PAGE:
Running Head: ETHNOBOTANY 1
Luffa sponges are made from the luffa gourd plant, scientifically known as Luffa aegyptiaca. The luffa sponges are used as a shower accessory for exfoliating and cleansing the human skin. They are used as scrubbers and can be used as cleaning products for the household like sinks, scrubbing tiles, and hard-clean surfaces. Extracting luffa sponges from the luffa gourd plant is procedural and involves a series of processes. After the plant has grown and the flowers grow long, the gourds are harvested from the plant and left to dry for some months, say six. After the gourds dry, they are soaked in water, peeled, and the seeds are removed (Watson, 2019). Additionally, when they are dry and clean, they can be slid or shaped or cut and sold as sponges.
The sponges’ primary use is recreational and for household purposes where they are used for bathing, as body scrubbers, general hard-cleaning, making crafts, and for filtering. The luffa gourd plant has several commercial fields with the increasing imports of luffa sponges into the United States. Currently, the luffa sponges importing countries include El Salvador, Columbia, Venezuela, Taiwan, Guatemala, and China (Davis, 2018). The Missouri and North Carolina 1990s studies also revealed that commercial production of luffa sponge gourds is practical in the United States. The increased demand for the luffa products shows an increase in price ranging between 0.10 to 0.40 dollars per sponge in the Southeastern United States like Florida and North Carolina (Davis, 2018).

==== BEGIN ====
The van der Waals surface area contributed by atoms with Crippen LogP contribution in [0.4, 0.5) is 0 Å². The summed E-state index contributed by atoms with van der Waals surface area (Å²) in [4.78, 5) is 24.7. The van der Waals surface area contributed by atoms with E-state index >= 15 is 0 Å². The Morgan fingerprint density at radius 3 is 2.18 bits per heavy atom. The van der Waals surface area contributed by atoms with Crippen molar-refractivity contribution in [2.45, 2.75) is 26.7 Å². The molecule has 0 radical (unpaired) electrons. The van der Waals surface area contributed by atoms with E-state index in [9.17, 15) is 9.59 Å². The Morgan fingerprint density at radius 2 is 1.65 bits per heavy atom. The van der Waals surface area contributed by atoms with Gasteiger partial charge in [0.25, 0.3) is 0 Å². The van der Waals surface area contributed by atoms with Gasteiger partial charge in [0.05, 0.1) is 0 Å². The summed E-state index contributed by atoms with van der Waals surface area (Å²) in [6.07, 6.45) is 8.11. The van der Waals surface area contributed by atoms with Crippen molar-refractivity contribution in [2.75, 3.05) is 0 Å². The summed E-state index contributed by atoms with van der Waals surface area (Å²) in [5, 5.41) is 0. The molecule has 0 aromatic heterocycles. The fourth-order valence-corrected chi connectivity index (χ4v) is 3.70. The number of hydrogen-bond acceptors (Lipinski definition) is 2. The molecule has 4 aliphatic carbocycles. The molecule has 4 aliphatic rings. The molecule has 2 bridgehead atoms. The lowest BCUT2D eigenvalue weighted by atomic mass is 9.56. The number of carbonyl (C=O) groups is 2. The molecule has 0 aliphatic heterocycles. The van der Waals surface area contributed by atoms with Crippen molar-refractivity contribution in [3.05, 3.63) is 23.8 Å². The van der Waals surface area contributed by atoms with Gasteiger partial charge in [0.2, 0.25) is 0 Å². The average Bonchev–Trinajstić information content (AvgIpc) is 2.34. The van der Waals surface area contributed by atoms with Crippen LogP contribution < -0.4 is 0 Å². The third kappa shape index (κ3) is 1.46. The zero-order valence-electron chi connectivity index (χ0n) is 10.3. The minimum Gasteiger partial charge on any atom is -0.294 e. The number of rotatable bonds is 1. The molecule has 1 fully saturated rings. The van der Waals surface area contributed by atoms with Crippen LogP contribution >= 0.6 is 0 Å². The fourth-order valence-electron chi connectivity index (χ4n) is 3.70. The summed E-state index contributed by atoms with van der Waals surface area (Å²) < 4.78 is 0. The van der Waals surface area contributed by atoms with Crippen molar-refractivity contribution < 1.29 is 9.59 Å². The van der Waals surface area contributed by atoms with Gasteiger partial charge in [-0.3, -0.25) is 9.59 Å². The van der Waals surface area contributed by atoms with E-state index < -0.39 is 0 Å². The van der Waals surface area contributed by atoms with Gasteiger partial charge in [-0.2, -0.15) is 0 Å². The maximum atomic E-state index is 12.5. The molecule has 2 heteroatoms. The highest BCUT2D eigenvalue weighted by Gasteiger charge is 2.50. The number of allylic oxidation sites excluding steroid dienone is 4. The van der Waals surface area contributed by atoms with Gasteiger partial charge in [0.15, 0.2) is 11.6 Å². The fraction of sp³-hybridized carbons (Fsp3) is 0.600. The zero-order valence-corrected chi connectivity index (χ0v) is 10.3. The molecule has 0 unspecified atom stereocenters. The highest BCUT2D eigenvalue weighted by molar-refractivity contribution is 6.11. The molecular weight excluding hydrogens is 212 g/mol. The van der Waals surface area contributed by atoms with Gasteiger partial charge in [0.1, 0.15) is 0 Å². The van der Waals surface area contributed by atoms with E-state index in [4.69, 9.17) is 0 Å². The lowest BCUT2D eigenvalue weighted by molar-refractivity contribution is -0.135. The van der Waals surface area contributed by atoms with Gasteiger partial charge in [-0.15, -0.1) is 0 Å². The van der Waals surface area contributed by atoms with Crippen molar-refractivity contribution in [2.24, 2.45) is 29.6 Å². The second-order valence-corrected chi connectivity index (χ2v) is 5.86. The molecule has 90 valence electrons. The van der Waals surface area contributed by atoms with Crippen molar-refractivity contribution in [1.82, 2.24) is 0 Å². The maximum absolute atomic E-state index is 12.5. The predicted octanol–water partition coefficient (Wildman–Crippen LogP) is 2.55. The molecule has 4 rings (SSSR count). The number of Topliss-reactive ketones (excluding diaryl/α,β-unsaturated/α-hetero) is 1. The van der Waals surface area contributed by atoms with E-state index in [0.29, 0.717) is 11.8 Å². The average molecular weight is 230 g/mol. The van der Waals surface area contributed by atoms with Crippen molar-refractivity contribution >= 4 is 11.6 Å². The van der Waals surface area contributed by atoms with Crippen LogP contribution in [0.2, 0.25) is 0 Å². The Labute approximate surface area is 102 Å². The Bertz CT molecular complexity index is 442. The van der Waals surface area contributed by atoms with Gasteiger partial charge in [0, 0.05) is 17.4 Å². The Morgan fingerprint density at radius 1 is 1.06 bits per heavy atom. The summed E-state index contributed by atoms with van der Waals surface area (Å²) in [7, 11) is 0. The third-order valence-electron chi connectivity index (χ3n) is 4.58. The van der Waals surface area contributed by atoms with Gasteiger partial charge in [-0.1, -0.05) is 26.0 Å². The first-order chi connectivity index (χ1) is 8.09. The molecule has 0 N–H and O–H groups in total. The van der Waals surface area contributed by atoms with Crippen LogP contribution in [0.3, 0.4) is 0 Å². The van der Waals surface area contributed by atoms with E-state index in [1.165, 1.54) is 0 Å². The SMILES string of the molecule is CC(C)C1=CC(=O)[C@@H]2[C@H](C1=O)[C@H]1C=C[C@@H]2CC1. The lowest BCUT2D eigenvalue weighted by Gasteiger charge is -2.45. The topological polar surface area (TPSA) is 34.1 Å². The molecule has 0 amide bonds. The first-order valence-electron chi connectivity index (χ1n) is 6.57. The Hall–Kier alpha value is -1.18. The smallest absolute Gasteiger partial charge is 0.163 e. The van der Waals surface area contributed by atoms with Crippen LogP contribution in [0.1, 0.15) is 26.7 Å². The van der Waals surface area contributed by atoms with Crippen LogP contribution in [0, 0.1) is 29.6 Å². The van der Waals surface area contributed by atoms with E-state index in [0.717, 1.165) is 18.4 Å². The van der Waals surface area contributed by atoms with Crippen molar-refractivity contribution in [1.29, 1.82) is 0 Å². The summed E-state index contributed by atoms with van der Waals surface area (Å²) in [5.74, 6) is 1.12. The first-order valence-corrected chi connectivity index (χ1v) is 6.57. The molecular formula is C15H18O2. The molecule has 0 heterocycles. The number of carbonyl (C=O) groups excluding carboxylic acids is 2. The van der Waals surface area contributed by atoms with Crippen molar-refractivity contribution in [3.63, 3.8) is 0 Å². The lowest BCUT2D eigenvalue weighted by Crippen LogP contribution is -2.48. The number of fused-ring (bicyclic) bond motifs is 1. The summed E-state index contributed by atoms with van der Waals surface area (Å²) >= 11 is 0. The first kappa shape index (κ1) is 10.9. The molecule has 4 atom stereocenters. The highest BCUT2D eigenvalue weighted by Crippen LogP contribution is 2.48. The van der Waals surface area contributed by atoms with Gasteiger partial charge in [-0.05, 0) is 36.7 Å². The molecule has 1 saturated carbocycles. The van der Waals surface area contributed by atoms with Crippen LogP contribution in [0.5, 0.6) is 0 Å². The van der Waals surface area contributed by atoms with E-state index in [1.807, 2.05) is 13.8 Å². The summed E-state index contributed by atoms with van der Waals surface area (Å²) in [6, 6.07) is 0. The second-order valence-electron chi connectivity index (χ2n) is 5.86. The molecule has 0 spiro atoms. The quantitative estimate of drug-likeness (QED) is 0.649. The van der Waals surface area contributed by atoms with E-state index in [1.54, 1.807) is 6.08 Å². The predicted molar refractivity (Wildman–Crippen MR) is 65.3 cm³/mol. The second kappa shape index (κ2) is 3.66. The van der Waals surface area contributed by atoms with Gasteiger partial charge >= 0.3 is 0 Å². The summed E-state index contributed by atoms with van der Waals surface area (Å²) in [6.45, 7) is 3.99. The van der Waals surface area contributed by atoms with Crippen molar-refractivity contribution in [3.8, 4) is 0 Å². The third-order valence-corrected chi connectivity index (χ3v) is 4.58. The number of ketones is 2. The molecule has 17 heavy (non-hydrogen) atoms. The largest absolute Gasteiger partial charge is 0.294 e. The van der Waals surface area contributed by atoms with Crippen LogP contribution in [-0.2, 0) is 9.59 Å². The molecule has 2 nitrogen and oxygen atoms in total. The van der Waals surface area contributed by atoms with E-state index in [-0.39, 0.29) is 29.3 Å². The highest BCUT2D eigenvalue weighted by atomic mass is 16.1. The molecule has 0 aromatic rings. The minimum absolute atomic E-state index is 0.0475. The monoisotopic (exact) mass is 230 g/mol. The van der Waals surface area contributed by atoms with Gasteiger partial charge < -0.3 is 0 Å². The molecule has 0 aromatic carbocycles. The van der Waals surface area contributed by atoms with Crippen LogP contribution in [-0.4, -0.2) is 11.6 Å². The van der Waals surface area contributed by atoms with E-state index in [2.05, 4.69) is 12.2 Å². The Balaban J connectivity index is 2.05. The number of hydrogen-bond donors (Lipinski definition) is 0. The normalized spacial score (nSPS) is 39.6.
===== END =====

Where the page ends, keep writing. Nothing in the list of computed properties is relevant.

The primary substitutes for the luffa sponges are silicon-exfoliating brush being long lasting. Besides, washcloth and antibacterial shower mitt mark the other alternatives for the luffa products. The fascinating thing about my product is that I thought that all-natural sponges come from the sea animals except for the commercial sponges. However, I now comprehend that plants play a critical role in various aspects of human life.
Davis, J. (2018). Commercial luffa sponge gourd production. NC State Extension Publications | Browse Popular Publications. https://content.ces.ncsu.edu/commercial-luffa-sponge-gourd-production
Watson, K. (2019). Loofah sponge: What to know about using it to clean and exfoliate. Healthline. https://www.healthline.com/health/loofah-sponge
Last Updated on October 15, 2020 by EssayPro